Backpacks are available in all shapes and sizes. Most contain multiple storage spaces for books, notebooks, pens, cell phones, or water bottles. Compared to a shoulder-style bag, the backpack provides the best choice for carrying materials between school and home. Why? Because the body's strongest muscles - the back and abs - support the weight evenly. However, if the backpack isn't worn correctly, the weight of the pack causes additional strain to the body.
Health Risks of a Heavy Backpack
Granted, a lack of inactivity or sitting in class all day can lead to a back ache. Most kids tote their backpacks to each class, placing additional strain on back muscles. The American Occupational Therapy Association suggests a student should carry no more than 10 to 15 percent of his body weight in a backpack - here.
A book-filled backpack that is improperly carried places strain on the shoulders. Often, this causes a student to lean backward. To compensate, a student leans forward at the hips. This constant movement makes the spine compress unnaturally. This is when injury to the neck, shoulders, or back is at its greatest.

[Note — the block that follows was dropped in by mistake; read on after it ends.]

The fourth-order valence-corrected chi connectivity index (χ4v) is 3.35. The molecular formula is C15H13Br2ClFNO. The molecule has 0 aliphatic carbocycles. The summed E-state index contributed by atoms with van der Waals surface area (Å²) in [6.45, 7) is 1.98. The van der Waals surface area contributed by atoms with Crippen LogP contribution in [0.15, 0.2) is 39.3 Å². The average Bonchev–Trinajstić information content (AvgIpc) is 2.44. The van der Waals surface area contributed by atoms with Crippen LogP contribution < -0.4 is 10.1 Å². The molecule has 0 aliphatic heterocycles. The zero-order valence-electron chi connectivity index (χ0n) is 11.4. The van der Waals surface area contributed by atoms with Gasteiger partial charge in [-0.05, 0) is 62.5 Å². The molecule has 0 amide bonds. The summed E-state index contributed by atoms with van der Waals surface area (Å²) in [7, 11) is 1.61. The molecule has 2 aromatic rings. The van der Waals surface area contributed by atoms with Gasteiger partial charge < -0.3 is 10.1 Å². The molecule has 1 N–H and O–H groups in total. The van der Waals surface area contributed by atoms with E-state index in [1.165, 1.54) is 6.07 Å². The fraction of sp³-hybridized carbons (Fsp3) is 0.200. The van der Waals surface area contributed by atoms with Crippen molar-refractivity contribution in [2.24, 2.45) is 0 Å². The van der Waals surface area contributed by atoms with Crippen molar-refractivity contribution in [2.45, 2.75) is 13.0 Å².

Heavy backpacks also lead to poor posture. This is especially true for girls and young children who stuff their backpacks. These two groups typically have lower body weights, and the extra strain leads to poor posture.
Wear a Backpack Wisely
The American Occupational Therapy Association reports more than 40 million students in the United States carry a backpack. To reduce the risk of back pain or strain, these tips need to be introduced to students.